Ileal intussusception due to primary intestinal melanoma with generalized lymph node metastases- a rare cause of small bowel obstruction

Keerthi Andi Rajendharan, Gurushankari Balakrishnan, Sudharsanan Sundaramurthi, Balamourougan Krishnaraj, Sarath Chandra Sistla


Primary melanomas of small intestine are rare and most of them are metastases from cutaneous melanoma. The features distinguishing primary from metastatic intestinal melanoma are still under debate. Primary intestinal melanoma (PIM) is associated with a worse prognosis and a more aggressive behaviour due to its rapid growth. Hence, we report a case of primary ileal melanoma presenting as intussusception with generalized lymph node metastasis. A 69-year-old lady presented with recurrent abdominal pain, vomiting, distension and low grade fever. On examination, a 4*4 cm right inguinal lymph node was noted with no abnormalities on abdominal and per rectal examination. Computed tomography (CT) revealed ileoileal intussusception which was confirmed on laparotomy and diagnosed as primary ileal melanoma on histopathological examination (HPE). Whole-body Positron Emission Tomography (PET) CT revealed metastasis to lymph nodes all over the body. Intestinal melanomas are rare and mostly occur secondary to primary cutaneous melanoma. The clinical picture of intestinal melanoma is varied, ranging from chronic vague symptoms to surgical emergency such obstruction and bleeding. Treatment of both primary as well as metastatic intestinal melanoma is surgical excision. Intestinal melanoma, in general, carries a bad prognosis than cutaneous melanoma. Owing to the rarity and vague presentation, early diagnosis of intestinal melanoma requires a high index of suspicion, multimodal imaging and timely surgical intervention with adequate resection margins.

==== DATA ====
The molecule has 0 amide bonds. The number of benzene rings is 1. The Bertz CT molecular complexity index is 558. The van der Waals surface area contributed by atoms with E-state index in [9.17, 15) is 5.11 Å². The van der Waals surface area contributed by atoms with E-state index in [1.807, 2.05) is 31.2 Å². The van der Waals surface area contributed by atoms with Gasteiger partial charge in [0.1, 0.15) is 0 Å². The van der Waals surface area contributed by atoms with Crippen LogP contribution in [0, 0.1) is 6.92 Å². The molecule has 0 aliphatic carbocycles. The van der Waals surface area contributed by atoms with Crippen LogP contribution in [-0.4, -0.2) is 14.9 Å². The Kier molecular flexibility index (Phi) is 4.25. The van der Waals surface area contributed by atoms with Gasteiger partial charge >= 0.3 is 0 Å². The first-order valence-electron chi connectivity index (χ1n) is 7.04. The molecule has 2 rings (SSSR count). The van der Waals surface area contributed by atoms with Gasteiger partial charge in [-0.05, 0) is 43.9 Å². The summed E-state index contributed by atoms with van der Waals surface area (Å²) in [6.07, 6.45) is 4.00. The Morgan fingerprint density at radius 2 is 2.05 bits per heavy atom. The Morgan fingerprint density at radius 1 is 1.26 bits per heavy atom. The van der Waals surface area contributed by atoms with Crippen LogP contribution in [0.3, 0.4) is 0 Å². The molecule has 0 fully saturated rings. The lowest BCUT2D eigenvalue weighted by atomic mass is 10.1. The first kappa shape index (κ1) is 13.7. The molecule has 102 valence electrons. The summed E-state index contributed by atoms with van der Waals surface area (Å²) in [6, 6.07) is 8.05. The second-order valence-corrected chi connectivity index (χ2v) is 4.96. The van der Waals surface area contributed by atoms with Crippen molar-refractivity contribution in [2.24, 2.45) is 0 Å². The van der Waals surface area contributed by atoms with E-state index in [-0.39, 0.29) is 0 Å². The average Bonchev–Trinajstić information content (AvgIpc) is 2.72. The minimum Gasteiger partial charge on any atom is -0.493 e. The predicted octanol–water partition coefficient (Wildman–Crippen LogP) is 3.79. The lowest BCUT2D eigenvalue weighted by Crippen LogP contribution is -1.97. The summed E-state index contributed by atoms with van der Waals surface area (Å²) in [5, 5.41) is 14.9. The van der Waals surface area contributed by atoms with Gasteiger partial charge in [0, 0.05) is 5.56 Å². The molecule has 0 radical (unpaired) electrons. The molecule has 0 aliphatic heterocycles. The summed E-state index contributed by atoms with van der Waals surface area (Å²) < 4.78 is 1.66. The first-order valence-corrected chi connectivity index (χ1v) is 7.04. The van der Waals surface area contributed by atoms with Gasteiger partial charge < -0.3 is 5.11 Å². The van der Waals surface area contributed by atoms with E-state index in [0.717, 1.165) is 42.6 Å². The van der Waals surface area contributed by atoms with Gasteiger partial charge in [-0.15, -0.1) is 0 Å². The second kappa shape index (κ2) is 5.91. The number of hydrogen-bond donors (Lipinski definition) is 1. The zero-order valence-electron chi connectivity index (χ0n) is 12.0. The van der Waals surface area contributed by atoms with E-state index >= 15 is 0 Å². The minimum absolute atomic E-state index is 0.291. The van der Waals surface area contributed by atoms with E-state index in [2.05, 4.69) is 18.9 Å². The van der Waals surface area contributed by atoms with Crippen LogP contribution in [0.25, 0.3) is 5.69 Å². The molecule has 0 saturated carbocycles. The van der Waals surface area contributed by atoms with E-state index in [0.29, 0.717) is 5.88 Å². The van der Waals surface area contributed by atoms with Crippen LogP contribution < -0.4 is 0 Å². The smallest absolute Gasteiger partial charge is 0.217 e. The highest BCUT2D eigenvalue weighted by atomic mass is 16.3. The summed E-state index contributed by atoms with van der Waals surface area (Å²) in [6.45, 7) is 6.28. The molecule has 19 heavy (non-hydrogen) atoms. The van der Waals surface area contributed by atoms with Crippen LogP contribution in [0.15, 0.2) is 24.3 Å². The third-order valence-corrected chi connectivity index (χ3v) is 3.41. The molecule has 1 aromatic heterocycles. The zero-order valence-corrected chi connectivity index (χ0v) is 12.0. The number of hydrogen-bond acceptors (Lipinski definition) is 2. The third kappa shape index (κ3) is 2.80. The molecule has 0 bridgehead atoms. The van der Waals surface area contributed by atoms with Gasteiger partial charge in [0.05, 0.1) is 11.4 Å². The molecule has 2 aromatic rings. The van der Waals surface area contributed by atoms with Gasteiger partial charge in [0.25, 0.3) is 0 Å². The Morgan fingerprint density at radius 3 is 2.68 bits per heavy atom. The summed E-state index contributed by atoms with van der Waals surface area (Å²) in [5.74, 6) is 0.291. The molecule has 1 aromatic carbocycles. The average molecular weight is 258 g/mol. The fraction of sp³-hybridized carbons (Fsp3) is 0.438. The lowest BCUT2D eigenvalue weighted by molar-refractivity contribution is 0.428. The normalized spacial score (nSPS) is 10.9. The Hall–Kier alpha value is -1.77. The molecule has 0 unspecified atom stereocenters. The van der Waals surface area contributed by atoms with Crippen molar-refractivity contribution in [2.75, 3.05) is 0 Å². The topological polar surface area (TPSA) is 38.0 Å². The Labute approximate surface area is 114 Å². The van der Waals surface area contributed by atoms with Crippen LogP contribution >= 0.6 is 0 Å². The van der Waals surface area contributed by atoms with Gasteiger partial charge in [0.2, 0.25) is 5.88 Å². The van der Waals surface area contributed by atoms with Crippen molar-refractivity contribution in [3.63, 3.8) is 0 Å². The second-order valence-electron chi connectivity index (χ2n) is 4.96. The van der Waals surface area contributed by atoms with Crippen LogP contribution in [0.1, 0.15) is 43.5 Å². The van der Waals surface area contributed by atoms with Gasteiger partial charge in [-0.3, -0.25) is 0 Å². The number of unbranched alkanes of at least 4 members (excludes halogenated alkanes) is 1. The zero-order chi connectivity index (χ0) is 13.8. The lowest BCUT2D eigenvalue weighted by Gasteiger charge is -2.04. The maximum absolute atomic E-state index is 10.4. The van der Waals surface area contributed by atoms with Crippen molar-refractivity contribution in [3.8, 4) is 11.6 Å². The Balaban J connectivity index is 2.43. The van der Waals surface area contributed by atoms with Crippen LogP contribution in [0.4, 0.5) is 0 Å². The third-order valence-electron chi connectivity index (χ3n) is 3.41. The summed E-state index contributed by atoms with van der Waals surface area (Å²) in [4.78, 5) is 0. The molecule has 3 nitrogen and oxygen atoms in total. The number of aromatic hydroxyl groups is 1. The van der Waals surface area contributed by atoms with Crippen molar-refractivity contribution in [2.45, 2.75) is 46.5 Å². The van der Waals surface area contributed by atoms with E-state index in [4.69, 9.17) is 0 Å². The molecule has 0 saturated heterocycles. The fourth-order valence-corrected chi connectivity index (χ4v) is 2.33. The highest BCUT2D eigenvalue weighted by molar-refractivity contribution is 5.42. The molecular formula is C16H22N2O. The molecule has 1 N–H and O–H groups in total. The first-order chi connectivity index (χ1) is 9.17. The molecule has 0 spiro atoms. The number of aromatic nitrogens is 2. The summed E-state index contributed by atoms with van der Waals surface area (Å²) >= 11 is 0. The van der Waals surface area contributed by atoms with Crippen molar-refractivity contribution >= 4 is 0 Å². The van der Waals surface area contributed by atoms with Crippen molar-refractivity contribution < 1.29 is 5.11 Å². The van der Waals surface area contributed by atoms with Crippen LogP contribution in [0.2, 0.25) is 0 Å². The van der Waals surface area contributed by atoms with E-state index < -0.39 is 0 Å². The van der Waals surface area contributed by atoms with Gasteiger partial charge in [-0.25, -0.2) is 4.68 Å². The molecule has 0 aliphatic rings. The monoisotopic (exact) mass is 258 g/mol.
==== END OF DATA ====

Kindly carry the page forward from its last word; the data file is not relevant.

Gastrointestinal malignancy, Inguinal lymph node, Cutaneous melanoma, Mesenteric nodes, Palliative chemotherapy

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